Half Life and Rate of Decay

Rate of Radioactive Decay

The rate of decay is the number of radioactive atoms that emit nuclear radiation in one second. This is effectively the same as the activity of the sample. It is measured in becquerel (Bq).

It is sometimes referred to as the 'count' for a sample.

You should realize that the geiger counter only gives an indication of the activity as it does not detect ALL particles - only a proportion of them! Changing the setting on the meter changes the 'count' but not the activity it is measuring. When doing an experiment it is important not to change the settings on your counter - keep them the same! You can then make valid comparisons.

The decay Constant ()

The rate of decay or activity (A) depends on the number of radioactive atoms present. It is proportional to the number that have not yet decayed in the sample. The constant of proportionality is called the decay constant and given the symbol (lamda).

A = n

The decay constant is characteristic to each radioactive isotope. It is the probability of a decay occurring. We can calculate the expected activity of a sample if we know its size and decay constant. The half life of a radioactive isotope is inversley proportional to the decay constant.

T1/2 = ln2/

Half Life

The activity of radioisotopes decreases exponentially with time. After a given time period the amount that has yet to decay is halved. This is the case no matter when you start to measure the activity of the sample. The time taken for this 'halving' of activity is called the half-life.

Half-lives vary widely from microseconds to millions of years!

Uranium-238 has a half-life of 4.5 x 109 years (4,500,000,000 years) whereas Polonium-212 only has a half-life of 3 x 10-7 seconds (0.000 000 3 seconds). Also the tables of isotopes in the decay series section show a wide variation in half-lives.

Working out a half-life is best explained with an example:

Suppose you have a radioisotope producing a count rate of 640 Bq and after 14 minutes this had dropped to 5 Bq. What would be the half-life?

Well, it would take:

    • one half-life for the activity to drop from 640 Bq to 320 Bq
    • a second half life for the activity to drop to 160Bq
    • a third for it to drop to 80Bq
    • a fourth for it to drop to 40 Bq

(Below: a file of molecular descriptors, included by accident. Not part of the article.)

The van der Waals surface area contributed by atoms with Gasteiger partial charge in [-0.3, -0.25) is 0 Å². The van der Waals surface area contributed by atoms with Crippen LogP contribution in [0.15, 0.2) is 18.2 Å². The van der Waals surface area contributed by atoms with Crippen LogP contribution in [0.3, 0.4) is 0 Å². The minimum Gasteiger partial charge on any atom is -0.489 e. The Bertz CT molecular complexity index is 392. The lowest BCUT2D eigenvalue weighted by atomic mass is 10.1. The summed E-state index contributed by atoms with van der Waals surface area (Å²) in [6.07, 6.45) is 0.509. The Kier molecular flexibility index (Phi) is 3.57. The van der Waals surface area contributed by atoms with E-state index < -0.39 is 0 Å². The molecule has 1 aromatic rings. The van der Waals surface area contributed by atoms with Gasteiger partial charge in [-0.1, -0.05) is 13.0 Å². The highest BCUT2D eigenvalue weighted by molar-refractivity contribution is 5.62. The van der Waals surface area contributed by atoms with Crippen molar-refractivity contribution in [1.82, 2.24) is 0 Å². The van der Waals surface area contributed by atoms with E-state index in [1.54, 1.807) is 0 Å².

• a fifth for it to drop to 20 Bq
    • a sixth for it to drop to 10 Bq
    • and a seventh for it to drop to 5 Bq

So it would take seven half lives for the activity to drop from 640 Bq to 5 Bq. The time for this to happen was 14 minutes so the half-life must be 2 minutes.

Sometimes questions include a value for the background rate. This is the rate of activity that is due to background radiation NOT the sample and must therefore be deducted before any calculations are done.

E.g. The background count for the laboratory was found to be 6 Bq. If it took 10 minutes for the count-rate to drop from 102 Bq to 12 Bq when a radioactive substance was being measured, what was the half-life of the sample?

Initial count-rate due only to the sample was (102-6) Bq = 96 Bq

Final count-rate due only to the sample was (12-6) Bq = 6 Bq
 

Well, it would take:

    • one half-life for the activity to drop from 96 Bq to 48 Bq
    • a second half life for the activity to drop to 24 Bq
    • a third for it to drop to 12 Bq
    • a fourth for it to drop to 6 Bq

So it would take four half lives for the activity of the sample alone to drop from 96 Bq to 6 Bq. The time for this to happen was 10 minutes so the half-life must be 2.5 minutes.

Questions of this type are not uncommon at GCSE

This topic requires the drawing and interpretation of graphs, so although it is suitable to use with spreadsheets on a computer, time needs to be spent ensuring that the work can be done by the pupils in an exam room too.

It is a useful rule of thumb to know that the activity of a sample drops to less than 1% of its value in seven half lives (see Tc99-m)

 

The activity of a sample can be measured with a Geiger-Müller tube connected to a rate-meter or by connecting it to a scaler and timing how long you allow the scaler to count for.


 

See site below for diagram of how a Geiger-counter works

http://www.atomicrocks.com/html/geiger.html

If the activity of a sample is plotted against time, an exponential curve is obtained.

(NB It must be the true activity - with the background count deducted from each reading. If you are given a 'corrected count rate' that has already been done for you!)

Examination questions often occur on this topic. When plotting a graph, examiners like to see candidates:

    • Make maximum use of the graph paper (choose the best scale - have paper orientated the correct way so as to do this)
    • Label axes with physical quantity and correct units
    • Mark the points clearly. A neat cross is better than a 'blob'.. most computer programs go for 'blobs'.
    • Draw the line of best fit. If the points indicate a curve, it should be smooth (not 'dot-to-dot' like in a puzzle book). If they indicate proportionality the line should be drawn with a ruler.
    • Work should be neat (sharp pencil, long ruler, axes in ink etc.)
When analysing data from a graph (whether drawn by them or given to them) candidates must clearly show how the graph was used.

 

When dealing with radioacive materials inside a human body we have to look at the effective half life, rather than just the physical one.